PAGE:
Coach Them Well: What birds can teach us about leadership…

Did you ever wonder why mother birds “push” their children out of the nest? Naturalists say that mother birds use tools like food to coax babies in learning to fly. Through this process, the mother birds teach their newly hatched offspring that the journey to get food, (even after a fall) becomes easier over time. Great coaches and project managers use the same methodology to empower their teams.

Coaches inspire greatness from their teams by communicating and leading with warmth and purpose. They know that by replacing the top-down dynamic, their team is encouraged to participate on a deeper level in communication and strategies to drive the company (and its mission) forward.

Most project managers know that every project presents an opportunity for growth, both for team members and for project managers themselves to shift into a coaching role. When project managers become coaches instead of bosses, they help their teams learn to become more self-sufficient and self-reliant in moving tasks forward.

Here are five ways you can coach your team to success:

1. Ask open-ended questions, allowing your team to innovate new solutions.

One sure way to ensure your team is engaged and provide an opportunity for them to share creative ideas is asking open-ended questions. Unlike questions that give people limited options for response, these inquiries will encourage your team to express their opinions and ideas. When you listen to what they have to say, showing interest and respect for their input, it shows you care and the impact can be significant. Drop the “yes” and “no” questions if you really want to get the best out of your team. Here are 3 questions to try:

· How do you feel about your part of this project — are there any opportunities or gaps we haven’t addressed?

· Tell me about a similar project you completed in the past. Is there something we haven’t considered?

· What can I do as a leader to help you be more successful?

2. Be very descriptive and clear about a project’s goals and use language to help them understand how their tasks support the overall goal.

As a leader, engaging with your team members and connecting their efforts to the larger business goals can directly impact the bottom line. Disengaged employees can cost companies billions of dollars per year. Let’s face it, no one likes to feel like they are working in a silo. Employees have better outcomes when they feel passionate about their part in the overall mission.

3. Choose your words carefully. Make everything actionable and measurable when describing a task.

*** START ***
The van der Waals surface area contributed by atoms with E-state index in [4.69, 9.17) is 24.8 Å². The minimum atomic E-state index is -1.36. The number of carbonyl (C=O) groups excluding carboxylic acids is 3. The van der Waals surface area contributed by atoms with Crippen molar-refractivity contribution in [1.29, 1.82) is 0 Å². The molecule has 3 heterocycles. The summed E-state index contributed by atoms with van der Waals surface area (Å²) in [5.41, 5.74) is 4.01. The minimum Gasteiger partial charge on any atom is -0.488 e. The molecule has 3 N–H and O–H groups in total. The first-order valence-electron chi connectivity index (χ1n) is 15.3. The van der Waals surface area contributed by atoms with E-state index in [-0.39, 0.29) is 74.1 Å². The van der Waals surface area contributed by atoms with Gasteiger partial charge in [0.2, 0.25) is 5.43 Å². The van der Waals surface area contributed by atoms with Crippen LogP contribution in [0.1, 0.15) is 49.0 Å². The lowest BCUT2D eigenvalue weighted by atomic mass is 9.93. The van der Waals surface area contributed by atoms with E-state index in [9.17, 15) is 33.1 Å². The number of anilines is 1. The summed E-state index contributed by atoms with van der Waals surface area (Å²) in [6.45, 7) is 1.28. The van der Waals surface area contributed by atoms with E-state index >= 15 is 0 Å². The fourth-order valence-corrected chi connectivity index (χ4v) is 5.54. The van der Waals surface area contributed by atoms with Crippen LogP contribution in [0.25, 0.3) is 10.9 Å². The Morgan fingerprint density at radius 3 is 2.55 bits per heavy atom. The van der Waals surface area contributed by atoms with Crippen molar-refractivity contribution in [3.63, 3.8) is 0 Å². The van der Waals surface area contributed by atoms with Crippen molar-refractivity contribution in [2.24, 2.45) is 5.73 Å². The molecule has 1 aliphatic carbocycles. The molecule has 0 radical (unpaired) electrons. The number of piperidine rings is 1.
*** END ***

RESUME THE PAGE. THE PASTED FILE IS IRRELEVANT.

Words matter. Using certain words can alienate or create tension while others encourage. Start a project off by using action words and a collaborative “we” sentiment to keep everyone focused and motivated. Understand what type of language excites and inspires your team and use it generously. It’s also crucial to ensure each team member clearly knows their role and what success looks like for them.

4. Encourage your team to be open to new ideas and perspectives.

If you’re serious about creating an environment in which employees are encouraged to speak up, then openly declare that, and make it clear that dialogue is a priority. Change stirs up emotional responses that often cause people to pull back rather than lean in. Inspiring and enabling your team to affect change requires having conversations that move people from reaction to action. By setting the tone in your culture that each voice is important, you’ll receive buy-in as well as engagement.

5. Allow your team to talk freely and openly so that new ideas will flow.

Let your team know you welcome ideas at any time, in any form: in a suggestion box; by e-mail, voicemail or text; at staff meetings or during hallway conversations. This encourages people to share their ideas in the first flush of enthusiasm, so that good ideas don’t end up on the back burner where they may be forgotten.

Coaching and teaching self-sufficiency have a powerful reciprocal effect. When a team learns to become more independent, the project manager also finds more time to think strategically and can align what their team is doing with the business’ overall mission.

Whether your team is readying for a big project or heading back into the office together for the first time in months, now is the perfect time to solidify great leadership and clear communication — your 2021 goals are at stake. Clear, concise communication can coach better employee productivity to create higher performing teams.

About Kevin Torf

Kevin Torf, co-founder and managing partner of T2 Tech Group, has been a renowned innovator and thought leader in the technology industry for over 35 years, specializing in large-scale IT strategic planning, project design and implementation. Kevin brings decades of experience in complex application deployment, IT architecture, electrical engineering and data center construction, infrastructure and consolidation, particularly within the healthcare space.

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Co-founder and managing partner of T2 Tech Group, Kevin Torf has been a renowned innovator and thought leader in the technology industry for over 35 years.

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